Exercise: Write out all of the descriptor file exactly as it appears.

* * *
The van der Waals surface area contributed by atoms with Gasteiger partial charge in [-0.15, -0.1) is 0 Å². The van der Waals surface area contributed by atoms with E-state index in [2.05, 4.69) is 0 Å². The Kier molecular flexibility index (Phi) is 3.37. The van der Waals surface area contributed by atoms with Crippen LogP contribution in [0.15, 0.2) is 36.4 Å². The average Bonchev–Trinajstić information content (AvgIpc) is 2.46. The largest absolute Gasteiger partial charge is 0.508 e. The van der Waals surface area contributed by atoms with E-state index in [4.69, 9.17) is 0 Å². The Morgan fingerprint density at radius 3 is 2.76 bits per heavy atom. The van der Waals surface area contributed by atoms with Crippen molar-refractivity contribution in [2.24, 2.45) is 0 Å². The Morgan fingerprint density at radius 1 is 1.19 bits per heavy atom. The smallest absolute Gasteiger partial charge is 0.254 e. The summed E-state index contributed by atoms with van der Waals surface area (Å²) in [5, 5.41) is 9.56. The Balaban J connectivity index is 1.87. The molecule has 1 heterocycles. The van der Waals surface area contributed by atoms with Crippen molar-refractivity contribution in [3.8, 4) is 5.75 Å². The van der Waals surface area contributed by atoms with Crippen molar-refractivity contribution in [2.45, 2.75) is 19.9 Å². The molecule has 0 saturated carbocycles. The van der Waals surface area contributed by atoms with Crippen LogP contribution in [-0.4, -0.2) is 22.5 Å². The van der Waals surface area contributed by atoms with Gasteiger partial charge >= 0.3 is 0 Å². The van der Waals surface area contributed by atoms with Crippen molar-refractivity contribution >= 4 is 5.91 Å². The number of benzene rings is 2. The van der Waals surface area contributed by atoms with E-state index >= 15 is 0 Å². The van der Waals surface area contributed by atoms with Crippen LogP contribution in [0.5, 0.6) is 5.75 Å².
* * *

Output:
The van der Waals surface area contributed by atoms with Gasteiger partial charge in [-0.15, -0.1) is 0 Å². The van der Waals surface area contributed by atoms with E-state index in [2.05, 4.69) is 0 Å². The Kier molecular flexibility index (Phi) is 3.37. The van der Waals surface area contributed by atoms with Crippen LogP contribution in [0.15, 0.2) is 36.4 Å². The average Bonchev–Trinajstić information content (AvgIpc) is 2.46. The largest absolute Gasteiger partial charge is 0.508 e. The van der Waals surface area contributed by atoms with E-state index in [4.69, 9.17) is 0 Å². The Morgan fingerprint density at radius 3 is 2.76 bits per heavy atom. The van der Waals surface area contributed by atoms with Crippen molar-refractivity contribution in [2.24, 2.45) is 0 Å². The Morgan fingerprint density at radius 1 is 1.19 bits per heavy atom. The smallest absolute Gasteiger partial charge is 0.254 e. The summed E-state index contributed by atoms with van der Waals surface area (Å²) in [5, 5.41) is 9.56. The Balaban J connectivity index is 1.87. The molecule has 1 heterocycles. The van der Waals surface area contributed by atoms with Crippen molar-refractivity contribution in [3.8, 4) is 5.75 Å². The van der Waals surface area contributed by atoms with Crippen molar-refractivity contribution in [2.45, 2.75) is 19.9 Å². The molecule has 0 saturated carbocycles. The van der Waals surface area contributed by atoms with Crippen LogP contribution in [-0.4, -0.2) is 22.5 Å². The van der Waals surface area contributed by atoms with Gasteiger partial charge >= 0.3 is 0 Å². The van der Waals surface area contributed by atoms with Crippen molar-refractivity contribution >= 4 is 5.91 Å². The number of benzene rings is 2. The van der Waals surface area contributed by atoms with E-state index >= 15 is 0 Å². The van der Waals surface area contributed by atoms with Crippen LogP contribution in [0.5, 0.6) is 5.75 Å².